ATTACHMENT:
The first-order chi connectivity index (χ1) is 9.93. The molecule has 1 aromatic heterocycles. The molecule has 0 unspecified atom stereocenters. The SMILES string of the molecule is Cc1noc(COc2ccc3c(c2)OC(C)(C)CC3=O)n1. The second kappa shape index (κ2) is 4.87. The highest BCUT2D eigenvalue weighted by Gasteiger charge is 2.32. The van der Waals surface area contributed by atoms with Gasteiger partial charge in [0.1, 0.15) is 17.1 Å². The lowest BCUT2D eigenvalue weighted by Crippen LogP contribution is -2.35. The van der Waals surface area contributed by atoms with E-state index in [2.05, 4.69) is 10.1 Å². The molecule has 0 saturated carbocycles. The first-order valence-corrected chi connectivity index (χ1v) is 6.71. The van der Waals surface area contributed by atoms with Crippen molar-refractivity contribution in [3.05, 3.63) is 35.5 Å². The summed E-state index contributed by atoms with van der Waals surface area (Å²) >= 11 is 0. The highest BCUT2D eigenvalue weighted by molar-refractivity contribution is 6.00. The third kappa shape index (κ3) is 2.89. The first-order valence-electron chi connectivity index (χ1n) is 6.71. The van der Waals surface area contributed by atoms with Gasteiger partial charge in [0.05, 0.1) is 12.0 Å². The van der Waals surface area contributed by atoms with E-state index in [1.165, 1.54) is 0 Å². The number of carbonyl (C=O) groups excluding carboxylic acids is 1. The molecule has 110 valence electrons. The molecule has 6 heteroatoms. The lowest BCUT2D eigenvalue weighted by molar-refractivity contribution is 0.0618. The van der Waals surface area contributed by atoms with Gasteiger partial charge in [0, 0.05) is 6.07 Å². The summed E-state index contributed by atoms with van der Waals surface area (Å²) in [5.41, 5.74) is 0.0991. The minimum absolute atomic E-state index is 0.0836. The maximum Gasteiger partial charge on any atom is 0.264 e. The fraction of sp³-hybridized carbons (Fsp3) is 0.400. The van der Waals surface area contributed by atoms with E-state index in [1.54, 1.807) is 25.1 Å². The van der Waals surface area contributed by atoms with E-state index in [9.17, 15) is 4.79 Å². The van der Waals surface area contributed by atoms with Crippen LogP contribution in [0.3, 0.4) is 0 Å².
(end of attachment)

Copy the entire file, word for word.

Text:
The first-order chi connectivity index (χ1) is 9.93. The molecule has 1 aromatic heterocycles. The molecule has 0 unspecified atom stereocenters. The SMILES string of the molecule is Cc1noc(COc2ccc3c(c2)OC(C)(C)CC3=O)n1. The second kappa shape index (κ2) is 4.87. The highest BCUT2D eigenvalue weighted by Gasteiger charge is 2.32. The van der Waals surface area contributed by atoms with Gasteiger partial charge in [0.1, 0.15) is 17.1 Å². The lowest BCUT2D eigenvalue weighted by Crippen LogP contribution is -2.35. The van der Waals surface area contributed by atoms with E-state index in [2.05, 4.69) is 10.1 Å². The molecule has 0 saturated carbocycles. The first-order valence-corrected chi connectivity index (χ1v) is 6.71. The van der Waals surface area contributed by atoms with Crippen molar-refractivity contribution in [3.05, 3.63) is 35.5 Å². The summed E-state index contributed by atoms with van der Waals surface area (Å²) >= 11 is 0. The highest BCUT2D eigenvalue weighted by molar-refractivity contribution is 6.00. The third kappa shape index (κ3) is 2.89. The first-order valence-electron chi connectivity index (χ1n) is 6.71. The van der Waals surface area contributed by atoms with Gasteiger partial charge in [0.05, 0.1) is 12.0 Å². The van der Waals surface area contributed by atoms with E-state index in [1.165, 1.54) is 0 Å². The number of carbonyl (C=O) groups excluding carboxylic acids is 1. The molecule has 110 valence electrons. The molecule has 6 heteroatoms. The lowest BCUT2D eigenvalue weighted by molar-refractivity contribution is 0.0618. The van der Waals surface area contributed by atoms with Gasteiger partial charge in [0, 0.05) is 6.07 Å². The summed E-state index contributed by atoms with van der Waals surface area (Å²) in [5.41, 5.74) is 0.0991. The minimum absolute atomic E-state index is 0.0836. The maximum Gasteiger partial charge on any atom is 0.264 e. The fraction of sp³-hybridized carbons (Fsp3) is 0.400. The van der Waals surface area contributed by atoms with E-state index in [1.54, 1.807) is 25.1 Å². The van der Waals surface area contributed by atoms with E-state index in [9.17, 15) is 4.79 Å². The van der Waals surface area contributed by atoms with Crippen LogP contribution in [0.3, 0.4) is 0 Å².